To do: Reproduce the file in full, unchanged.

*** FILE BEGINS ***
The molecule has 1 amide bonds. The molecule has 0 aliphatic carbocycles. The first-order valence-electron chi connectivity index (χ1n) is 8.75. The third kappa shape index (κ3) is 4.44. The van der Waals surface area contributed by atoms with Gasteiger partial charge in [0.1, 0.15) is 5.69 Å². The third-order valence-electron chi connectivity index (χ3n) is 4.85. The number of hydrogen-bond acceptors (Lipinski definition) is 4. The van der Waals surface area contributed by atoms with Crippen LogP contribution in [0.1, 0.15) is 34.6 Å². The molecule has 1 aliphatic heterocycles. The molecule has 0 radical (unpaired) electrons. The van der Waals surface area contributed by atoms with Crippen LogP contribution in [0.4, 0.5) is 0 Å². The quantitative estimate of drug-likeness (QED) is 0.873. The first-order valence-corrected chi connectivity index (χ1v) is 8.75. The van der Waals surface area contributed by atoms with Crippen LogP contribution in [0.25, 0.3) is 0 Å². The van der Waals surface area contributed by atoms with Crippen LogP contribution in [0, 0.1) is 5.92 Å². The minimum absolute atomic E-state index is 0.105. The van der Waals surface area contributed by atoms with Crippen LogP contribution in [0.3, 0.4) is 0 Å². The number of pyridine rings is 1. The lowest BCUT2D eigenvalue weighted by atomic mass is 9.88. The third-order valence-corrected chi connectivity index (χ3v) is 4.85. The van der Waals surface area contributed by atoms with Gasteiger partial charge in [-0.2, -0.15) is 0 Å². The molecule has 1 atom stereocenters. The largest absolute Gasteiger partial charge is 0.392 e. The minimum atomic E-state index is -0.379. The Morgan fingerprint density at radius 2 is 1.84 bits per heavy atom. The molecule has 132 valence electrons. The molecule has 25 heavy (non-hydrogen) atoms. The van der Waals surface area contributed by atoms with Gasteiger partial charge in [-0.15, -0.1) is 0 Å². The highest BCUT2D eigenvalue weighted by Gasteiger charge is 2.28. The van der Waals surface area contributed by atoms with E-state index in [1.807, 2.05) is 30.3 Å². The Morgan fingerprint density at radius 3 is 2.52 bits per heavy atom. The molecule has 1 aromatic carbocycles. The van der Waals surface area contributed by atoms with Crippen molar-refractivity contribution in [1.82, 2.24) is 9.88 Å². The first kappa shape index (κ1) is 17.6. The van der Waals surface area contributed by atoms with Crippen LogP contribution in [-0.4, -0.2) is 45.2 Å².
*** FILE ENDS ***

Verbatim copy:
The molecule has 1 amide bonds. The molecule has 0 aliphatic carbocycles. The first-order valence-electron chi connectivity index (χ1n) is 8.75. The third kappa shape index (κ3) is 4.44. The van der Waals surface area contributed by atoms with Gasteiger partial charge in [0.1, 0.15) is 5.69 Å². The third-order valence-electron chi connectivity index (χ3n) is 4.85. The number of hydrogen-bond acceptors (Lipinski definition) is 4. The van der Waals surface area contributed by atoms with Crippen LogP contribution in [0.1, 0.15) is 34.6 Å². The molecule has 1 aliphatic heterocycles. The molecule has 0 radical (unpaired) electrons. The van der Waals surface area contributed by atoms with Crippen LogP contribution in [0.4, 0.5) is 0 Å². The quantitative estimate of drug-likeness (QED) is 0.873. The first-order valence-corrected chi connectivity index (χ1v) is 8.75. The van der Waals surface area contributed by atoms with Crippen LogP contribution in [0.25, 0.3) is 0 Å². The van der Waals surface area contributed by atoms with Crippen LogP contribution in [0, 0.1) is 5.92 Å². The minimum absolute atomic E-state index is 0.105. The van der Waals surface area contributed by atoms with Crippen LogP contribution in [0.3, 0.4) is 0 Å². The number of pyridine rings is 1. The lowest BCUT2D eigenvalue weighted by atomic mass is 9.88. The third-order valence-corrected chi connectivity index (χ3v) is 4.85. The van der Waals surface area contributed by atoms with Gasteiger partial charge in [-0.2, -0.15) is 0 Å². The molecule has 1 atom stereocenters. The largest absolute Gasteiger partial charge is 0.392 e. The minimum atomic E-state index is -0.379. The Morgan fingerprint density at radius 2 is 1.84 bits per heavy atom. The molecule has 132 valence electrons. The molecule has 25 heavy (non-hydrogen) atoms. The van der Waals surface area contributed by atoms with Gasteiger partial charge in [-0.15, -0.1) is 0 Å². The highest BCUT2D eigenvalue weighted by Gasteiger charge is 2.28. The van der Waals surface area contributed by atoms with E-state index in [1.807, 2.05) is 30.3 Å². The Morgan fingerprint density at radius 3 is 2.52 bits per heavy atom. The molecule has 1 aromatic carbocycles. The van der Waals surface area contributed by atoms with Crippen molar-refractivity contribution in [1.82, 2.24) is 9.88 Å². The first kappa shape index (κ1) is 17.6. The van der Waals surface area contributed by atoms with Crippen LogP contribution in [-0.4, -0.2) is 45.2 Å².